Local education leader at odds with state official over JCPS audit

Jefferson County Board of Education member Chris Brady, left, asked Kentucky Commissioner of Education Stephen Pruitt, seated, to reveal findings of the state audit into the district’s management deficiencies. Pruitt declined. | Photo by Boris Ladwig

Two local education insiders are at odds with Kentucky Board of Education Vice Chair Rich Gimmel over whether Kentucky Education Commissioner Stephen Pruitt revealed to JCPS leaders the tentative outcome of a monthslong management audit that could have severe consequences for Jefferson County Public Schools.

Jefferson County Board of Education member Chris Brady had revealed to Insider Monday evening that Pruitt had told JCPS officials last week that he would tentatively recommend minor state oversight of the local district, with probably one staffer, indicating that the audit found no deficiencies that require significant intervention from the state.

However, Kentucky Board of Education Vice Chair Rich Gimmel said Tuesday morning that as late as 9:37 p.m. Monday Pruitt told him that he has made no revelations about the tentative audit recommendation.

Chris Brady

The conflicting statements arose as Pruitt’s tenure as commissioner hangs in the balance: The Kentucky Board of Education, the members of which since Monday have all been appointed by Gov. Matt Bevin, is holding a special meeting this afternoon to, among other things, discuss in executive session a matter relating to personnel. The only personnel over whom the board has jurisdiction is Pruitt. Two state education experts already told Insider Monday that they expect Pruitt to be ousted in the meeting.

For more than a year, JCPS leaders have been awaiting the outcome of a management audit, which began in 2016 with the state uncovering deficiencies in the district’s reporting of data related to physical restraint and seclusion of students, but escalated into a comprehensive investigation into JCPS management deficiencies.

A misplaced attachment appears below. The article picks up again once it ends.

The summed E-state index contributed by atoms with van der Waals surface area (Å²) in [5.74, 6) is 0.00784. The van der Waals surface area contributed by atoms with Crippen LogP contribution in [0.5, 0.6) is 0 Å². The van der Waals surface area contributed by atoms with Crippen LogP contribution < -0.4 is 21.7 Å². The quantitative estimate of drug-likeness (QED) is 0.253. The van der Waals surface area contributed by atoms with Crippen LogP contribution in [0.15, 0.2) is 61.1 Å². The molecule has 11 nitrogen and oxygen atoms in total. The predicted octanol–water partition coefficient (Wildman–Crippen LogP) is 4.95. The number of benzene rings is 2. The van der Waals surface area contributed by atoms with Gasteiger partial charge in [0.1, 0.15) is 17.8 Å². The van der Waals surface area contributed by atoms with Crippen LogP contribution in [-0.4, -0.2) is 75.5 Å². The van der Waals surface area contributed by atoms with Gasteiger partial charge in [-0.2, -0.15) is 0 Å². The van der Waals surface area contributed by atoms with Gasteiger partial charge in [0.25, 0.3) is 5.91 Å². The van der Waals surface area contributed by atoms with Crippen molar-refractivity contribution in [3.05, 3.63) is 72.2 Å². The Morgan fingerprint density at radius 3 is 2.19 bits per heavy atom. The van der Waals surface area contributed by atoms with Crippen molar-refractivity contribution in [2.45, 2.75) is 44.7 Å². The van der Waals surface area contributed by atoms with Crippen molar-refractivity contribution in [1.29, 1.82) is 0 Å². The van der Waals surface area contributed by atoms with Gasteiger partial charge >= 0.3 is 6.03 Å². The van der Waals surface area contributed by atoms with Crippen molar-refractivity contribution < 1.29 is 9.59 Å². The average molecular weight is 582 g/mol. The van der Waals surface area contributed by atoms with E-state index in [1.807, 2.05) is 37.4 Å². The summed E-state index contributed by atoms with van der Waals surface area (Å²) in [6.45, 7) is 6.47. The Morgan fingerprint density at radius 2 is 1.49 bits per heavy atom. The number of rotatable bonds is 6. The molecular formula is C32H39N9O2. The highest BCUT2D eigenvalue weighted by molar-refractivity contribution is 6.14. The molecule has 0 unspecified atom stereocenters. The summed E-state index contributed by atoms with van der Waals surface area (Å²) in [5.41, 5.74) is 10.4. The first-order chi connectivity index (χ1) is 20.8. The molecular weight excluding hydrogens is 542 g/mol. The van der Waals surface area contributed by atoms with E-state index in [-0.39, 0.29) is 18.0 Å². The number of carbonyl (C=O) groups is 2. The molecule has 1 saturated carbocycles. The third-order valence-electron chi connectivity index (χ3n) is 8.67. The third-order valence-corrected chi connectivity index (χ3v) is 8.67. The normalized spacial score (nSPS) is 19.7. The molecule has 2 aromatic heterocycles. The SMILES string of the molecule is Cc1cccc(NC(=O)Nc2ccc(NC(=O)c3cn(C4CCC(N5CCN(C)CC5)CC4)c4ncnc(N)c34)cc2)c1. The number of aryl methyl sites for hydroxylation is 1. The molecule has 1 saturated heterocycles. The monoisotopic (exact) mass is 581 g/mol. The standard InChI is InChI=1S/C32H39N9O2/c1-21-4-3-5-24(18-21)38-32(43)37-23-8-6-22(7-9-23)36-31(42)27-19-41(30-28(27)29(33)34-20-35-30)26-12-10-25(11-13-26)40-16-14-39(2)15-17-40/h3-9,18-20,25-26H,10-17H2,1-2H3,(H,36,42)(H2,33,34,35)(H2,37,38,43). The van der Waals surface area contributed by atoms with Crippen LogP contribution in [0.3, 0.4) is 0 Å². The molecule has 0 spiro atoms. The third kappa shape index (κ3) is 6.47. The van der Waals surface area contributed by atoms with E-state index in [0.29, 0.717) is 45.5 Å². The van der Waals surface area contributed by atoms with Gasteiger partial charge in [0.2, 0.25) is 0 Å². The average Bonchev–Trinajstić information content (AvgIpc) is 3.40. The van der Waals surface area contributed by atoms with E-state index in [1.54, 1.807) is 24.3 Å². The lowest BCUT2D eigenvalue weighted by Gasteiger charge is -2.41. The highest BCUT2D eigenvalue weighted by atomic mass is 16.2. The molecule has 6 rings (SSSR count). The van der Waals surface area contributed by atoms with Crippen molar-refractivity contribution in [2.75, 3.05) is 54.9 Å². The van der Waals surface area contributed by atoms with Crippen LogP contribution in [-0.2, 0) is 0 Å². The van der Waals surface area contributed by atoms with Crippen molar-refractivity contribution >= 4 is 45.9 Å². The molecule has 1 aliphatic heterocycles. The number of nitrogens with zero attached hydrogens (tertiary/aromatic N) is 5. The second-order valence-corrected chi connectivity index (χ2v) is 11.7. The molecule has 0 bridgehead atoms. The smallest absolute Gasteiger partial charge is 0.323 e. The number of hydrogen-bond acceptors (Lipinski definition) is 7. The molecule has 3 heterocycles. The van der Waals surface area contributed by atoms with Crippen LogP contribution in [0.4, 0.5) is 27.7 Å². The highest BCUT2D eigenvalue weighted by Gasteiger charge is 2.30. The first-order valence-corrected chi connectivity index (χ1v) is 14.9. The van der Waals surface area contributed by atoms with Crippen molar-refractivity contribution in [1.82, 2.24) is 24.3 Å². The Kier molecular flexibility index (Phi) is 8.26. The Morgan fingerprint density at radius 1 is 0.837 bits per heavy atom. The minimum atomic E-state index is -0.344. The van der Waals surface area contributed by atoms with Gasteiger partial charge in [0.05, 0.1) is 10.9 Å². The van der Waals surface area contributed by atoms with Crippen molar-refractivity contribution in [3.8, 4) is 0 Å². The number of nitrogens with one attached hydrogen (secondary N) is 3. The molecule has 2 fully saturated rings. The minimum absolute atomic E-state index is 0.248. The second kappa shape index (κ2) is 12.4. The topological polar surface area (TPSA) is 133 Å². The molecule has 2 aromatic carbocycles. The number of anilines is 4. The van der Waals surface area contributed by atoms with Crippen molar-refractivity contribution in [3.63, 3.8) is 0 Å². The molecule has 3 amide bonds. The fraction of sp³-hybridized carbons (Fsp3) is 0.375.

The audit could result in the state appointing a manager whose authority would supersede those of the superintendent and elected local school board, but the state also could recommend “state assistance,” which essentially would mean that JCPS needs little state oversight and can continue on the improvement actions that the district’s new leaders have been implementing on their own since last year.

At a town hall meeting with Pruitt at Atherton High School in Louisville Monday evening, Brady asked Pruitt to state publicly what recommendation he plans to make, but Pruitt declined, saying that it would be inappropriate before the final audit has been released.

As the meeting continued, Brady told Insider that Pruitt had told JCPS leaders that he would tentatively recommend state assistance, probably with one staffer.

Gimmel: ‘troubling’

Rich Gimmel

However, this morning, Gimmel, the state board’s vice chair, in a statement said that Pruitt told him as late as Monday evening that he made “no such revelations” to JCPS staff.

Gimmel also wrote that he found the reported revelation troubling, as Pruitt “has repeatedly stated it would be highly improper for him to discuss any of the state audit’s findings — especially its ultimate recommendation regarding state management vs. state assistance.”

After Gimmel released his statement, Brady told Insider that on April 9, as he was at a conference in San Antonio, Texas, he received a phone call from JCPS Superintendent Marty Pollio shortly after noon to let him know that Pollio and JCBE Chair Diane Porter had met in Frankfort at 11 a.m. that day with Pruitt, who told them that the audit had found essentially “nothing new” and that his tentative recommendation would be state assistance, pending the analysis of the district’s contract with the local teachers union. Brady also said that other board members were briefed on the meeting between Pruitt and the JCPS leaders.

A second source familiar with the matter, but who asked to remain anonymous, corroborated Brady’s account of the events.

Brady said that he would not have revealed the information had it not been for the dramatic reshuffling of the state board of education Monday.

Bevin, a Republican, on Monday named to the 11-member board seven new members, including JCPS critic Hal Heiner, and replacing all members who had been appointed by Bevin’s predecessor, Gov. Steve Beshear, a Democrat.